Wednesday, November 14, 2007

Term of the Week: Satisfactory Manuscript

All publishers require that a manuscript has to be "satisfactory" before it will be accepted. This allows them to terminate a contract if the manuscript delivered is not fit for publication. While it makes sense that the publisher should be allowed to reject a work if it is not fit for publication, it's important to define this term in more detail in order to ensure that the publisher cannot reject the work for arbitrary reasons.

First, make sure you describe in much detail as possible what you are supposed to be delivering. Next, add "in form and content" after "satisfactory", which prevents the publisher from rejecting a work simply because the subject matter is no longer popular at the time you deliver the it.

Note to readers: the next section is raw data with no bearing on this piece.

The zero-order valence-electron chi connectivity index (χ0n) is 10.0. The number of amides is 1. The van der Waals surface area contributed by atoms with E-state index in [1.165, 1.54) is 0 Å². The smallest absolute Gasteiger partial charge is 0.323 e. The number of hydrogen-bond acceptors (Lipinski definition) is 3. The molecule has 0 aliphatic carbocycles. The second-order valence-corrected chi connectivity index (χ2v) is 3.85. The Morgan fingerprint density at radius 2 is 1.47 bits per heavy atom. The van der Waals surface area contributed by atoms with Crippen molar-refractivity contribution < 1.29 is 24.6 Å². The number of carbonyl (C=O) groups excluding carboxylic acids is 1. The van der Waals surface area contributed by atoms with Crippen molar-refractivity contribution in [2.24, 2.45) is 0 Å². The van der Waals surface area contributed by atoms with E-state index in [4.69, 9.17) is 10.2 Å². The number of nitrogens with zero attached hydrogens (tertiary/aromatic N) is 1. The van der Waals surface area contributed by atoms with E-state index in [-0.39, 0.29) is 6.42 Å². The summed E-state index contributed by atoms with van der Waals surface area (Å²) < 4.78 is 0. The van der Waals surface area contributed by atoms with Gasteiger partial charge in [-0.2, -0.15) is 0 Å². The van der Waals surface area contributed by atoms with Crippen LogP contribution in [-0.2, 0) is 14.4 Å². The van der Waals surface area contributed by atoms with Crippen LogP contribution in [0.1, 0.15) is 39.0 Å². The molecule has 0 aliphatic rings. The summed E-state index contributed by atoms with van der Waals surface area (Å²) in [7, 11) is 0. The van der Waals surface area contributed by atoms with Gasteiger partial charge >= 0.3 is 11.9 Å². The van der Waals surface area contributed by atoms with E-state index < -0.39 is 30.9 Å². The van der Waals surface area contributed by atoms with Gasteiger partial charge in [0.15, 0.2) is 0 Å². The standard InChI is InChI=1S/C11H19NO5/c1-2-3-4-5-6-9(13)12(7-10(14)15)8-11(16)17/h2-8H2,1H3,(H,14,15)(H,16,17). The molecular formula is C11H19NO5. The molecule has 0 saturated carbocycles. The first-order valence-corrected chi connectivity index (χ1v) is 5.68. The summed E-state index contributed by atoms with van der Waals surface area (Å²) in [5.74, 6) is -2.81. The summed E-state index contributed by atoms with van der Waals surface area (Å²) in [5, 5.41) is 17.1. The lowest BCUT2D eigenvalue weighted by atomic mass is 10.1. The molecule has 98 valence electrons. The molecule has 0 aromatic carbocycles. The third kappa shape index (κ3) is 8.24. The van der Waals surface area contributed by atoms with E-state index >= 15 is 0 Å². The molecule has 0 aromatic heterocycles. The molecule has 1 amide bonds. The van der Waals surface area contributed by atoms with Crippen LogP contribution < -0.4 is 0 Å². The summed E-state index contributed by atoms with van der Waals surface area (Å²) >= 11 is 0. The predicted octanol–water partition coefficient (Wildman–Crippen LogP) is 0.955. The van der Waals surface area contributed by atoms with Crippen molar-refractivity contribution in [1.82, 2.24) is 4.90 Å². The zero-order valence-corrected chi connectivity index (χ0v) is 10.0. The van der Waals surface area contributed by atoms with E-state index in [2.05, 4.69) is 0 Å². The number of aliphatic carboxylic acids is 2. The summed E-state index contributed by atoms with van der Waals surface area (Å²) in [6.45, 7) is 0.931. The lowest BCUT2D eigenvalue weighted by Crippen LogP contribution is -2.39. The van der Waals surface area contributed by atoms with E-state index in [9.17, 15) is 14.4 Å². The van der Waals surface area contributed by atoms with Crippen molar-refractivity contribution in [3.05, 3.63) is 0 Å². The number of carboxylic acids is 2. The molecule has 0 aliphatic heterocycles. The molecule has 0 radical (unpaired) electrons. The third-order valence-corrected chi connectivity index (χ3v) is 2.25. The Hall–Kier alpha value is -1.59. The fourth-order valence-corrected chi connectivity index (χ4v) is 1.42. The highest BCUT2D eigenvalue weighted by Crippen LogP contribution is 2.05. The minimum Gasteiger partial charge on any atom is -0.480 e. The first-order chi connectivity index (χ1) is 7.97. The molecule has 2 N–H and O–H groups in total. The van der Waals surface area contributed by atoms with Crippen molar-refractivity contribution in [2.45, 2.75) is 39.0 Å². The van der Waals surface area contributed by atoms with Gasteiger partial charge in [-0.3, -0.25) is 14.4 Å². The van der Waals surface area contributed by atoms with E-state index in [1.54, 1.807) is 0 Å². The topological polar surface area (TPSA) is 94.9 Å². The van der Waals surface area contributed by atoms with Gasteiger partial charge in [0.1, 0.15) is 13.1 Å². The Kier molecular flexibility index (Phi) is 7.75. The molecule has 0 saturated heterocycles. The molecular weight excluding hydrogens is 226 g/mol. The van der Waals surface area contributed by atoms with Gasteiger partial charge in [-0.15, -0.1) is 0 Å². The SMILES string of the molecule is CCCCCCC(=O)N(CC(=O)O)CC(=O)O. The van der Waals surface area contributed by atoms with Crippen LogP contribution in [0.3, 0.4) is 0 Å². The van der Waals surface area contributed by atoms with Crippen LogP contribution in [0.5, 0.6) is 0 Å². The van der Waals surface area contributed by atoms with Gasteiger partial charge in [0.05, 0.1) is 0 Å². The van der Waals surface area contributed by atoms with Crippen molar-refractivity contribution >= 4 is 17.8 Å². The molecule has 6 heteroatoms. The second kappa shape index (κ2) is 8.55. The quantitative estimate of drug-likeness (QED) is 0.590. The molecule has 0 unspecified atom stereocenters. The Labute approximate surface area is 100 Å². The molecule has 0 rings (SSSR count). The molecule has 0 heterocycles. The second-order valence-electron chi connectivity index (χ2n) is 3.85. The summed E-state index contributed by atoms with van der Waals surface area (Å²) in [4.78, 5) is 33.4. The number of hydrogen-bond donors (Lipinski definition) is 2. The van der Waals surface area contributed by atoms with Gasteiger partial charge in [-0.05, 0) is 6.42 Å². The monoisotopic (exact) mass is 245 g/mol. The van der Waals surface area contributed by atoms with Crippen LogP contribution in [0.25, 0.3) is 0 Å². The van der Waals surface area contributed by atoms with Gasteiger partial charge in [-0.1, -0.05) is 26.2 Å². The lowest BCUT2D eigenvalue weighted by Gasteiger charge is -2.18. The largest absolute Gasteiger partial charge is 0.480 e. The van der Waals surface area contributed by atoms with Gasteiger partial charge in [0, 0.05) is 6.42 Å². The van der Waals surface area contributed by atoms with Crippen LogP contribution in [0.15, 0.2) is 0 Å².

3 comments:

Church Lady said...

Can you blog about the Judith Regan lawsuit?

Cocaine Princess said...

Dear Lyons Literary LLC,
I have a question. Is it possible for a literary agent to dismiss a manuscript, no matter how amazing it maybe based purely on their own personal taste? Or do they keep an open mind?

Cocaine Princess

Jonathan Lyons said...

Sure, I do it all the time. Many amazing projects can still be difficult to sell, and because of that agents often need to feel a strong connection to the work. It's this emotional investment that keeps you going after you've received 20 rejections from editors (Obviously the author already had this connection and motivation since they wrote the project).